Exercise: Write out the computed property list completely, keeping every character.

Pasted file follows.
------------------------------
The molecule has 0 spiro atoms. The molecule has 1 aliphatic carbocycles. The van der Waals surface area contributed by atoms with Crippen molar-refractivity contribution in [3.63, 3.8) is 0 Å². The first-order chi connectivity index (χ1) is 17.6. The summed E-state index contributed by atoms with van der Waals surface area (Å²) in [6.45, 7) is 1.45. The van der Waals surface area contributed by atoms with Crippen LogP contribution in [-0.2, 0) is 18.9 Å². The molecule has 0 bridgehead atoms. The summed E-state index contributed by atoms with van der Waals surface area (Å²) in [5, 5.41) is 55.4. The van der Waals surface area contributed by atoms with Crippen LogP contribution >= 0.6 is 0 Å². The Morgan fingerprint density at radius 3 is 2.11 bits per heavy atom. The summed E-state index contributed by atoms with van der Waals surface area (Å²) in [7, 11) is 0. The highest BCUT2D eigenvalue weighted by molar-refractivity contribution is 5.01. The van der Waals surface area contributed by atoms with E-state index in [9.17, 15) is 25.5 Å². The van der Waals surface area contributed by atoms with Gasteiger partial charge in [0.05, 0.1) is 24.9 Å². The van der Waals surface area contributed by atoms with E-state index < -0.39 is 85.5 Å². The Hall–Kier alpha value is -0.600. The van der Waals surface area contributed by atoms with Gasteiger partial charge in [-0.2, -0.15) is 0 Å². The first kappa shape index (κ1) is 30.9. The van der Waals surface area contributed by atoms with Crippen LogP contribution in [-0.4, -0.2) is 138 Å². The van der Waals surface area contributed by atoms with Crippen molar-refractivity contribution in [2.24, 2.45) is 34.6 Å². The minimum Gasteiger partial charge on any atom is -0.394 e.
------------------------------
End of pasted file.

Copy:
The molecule has 0 spiro atoms. The molecule has 1 aliphatic carbocycles. The van der Waals surface area contributed by atoms with Crippen molar-refractivity contribution in [3.63, 3.8) is 0 Å². The first-order chi connectivity index (χ1) is 17.6. The summed E-state index contributed by atoms with van der Waals surface area (Å²) in [6.45, 7) is 1.45. The van der Waals surface area contributed by atoms with Crippen LogP contribution in [-0.2, 0) is 18.9 Å². The molecule has 0 bridgehead atoms. The summed E-state index contributed by atoms with van der Waals surface area (Å²) in [5, 5.41) is 55.4. The van der Waals surface area contributed by atoms with Crippen LogP contribution >= 0.6 is 0 Å². The Morgan fingerprint density at radius 3 is 2.11 bits per heavy atom. The summed E-state index contributed by atoms with van der Waals surface area (Å²) in [7, 11) is 0. The highest BCUT2D eigenvalue weighted by molar-refractivity contribution is 5.01. The van der Waals surface area contributed by atoms with E-state index in [9.17, 15) is 25.5 Å². The van der Waals surface area contributed by atoms with Gasteiger partial charge in [0.05, 0.1) is 24.9 Å². The van der Waals surface area contributed by atoms with E-state index < -0.39 is 85.5 Å². The Hall–Kier alpha value is -0.600. The van der Waals surface area contributed by atoms with Gasteiger partial charge in [-0.2, -0.15) is 0 Å². The first kappa shape index (κ1) is 30.9. The van der Waals surface area contributed by atoms with Crippen LogP contribution in [-0.4, -0.2) is 138 Å². The van der Waals surface area contributed by atoms with Crippen molar-refractivity contribution in [2.24, 2.45) is 34.6 Å². The minimum Gasteiger partial charge on any atom is -0.394 e.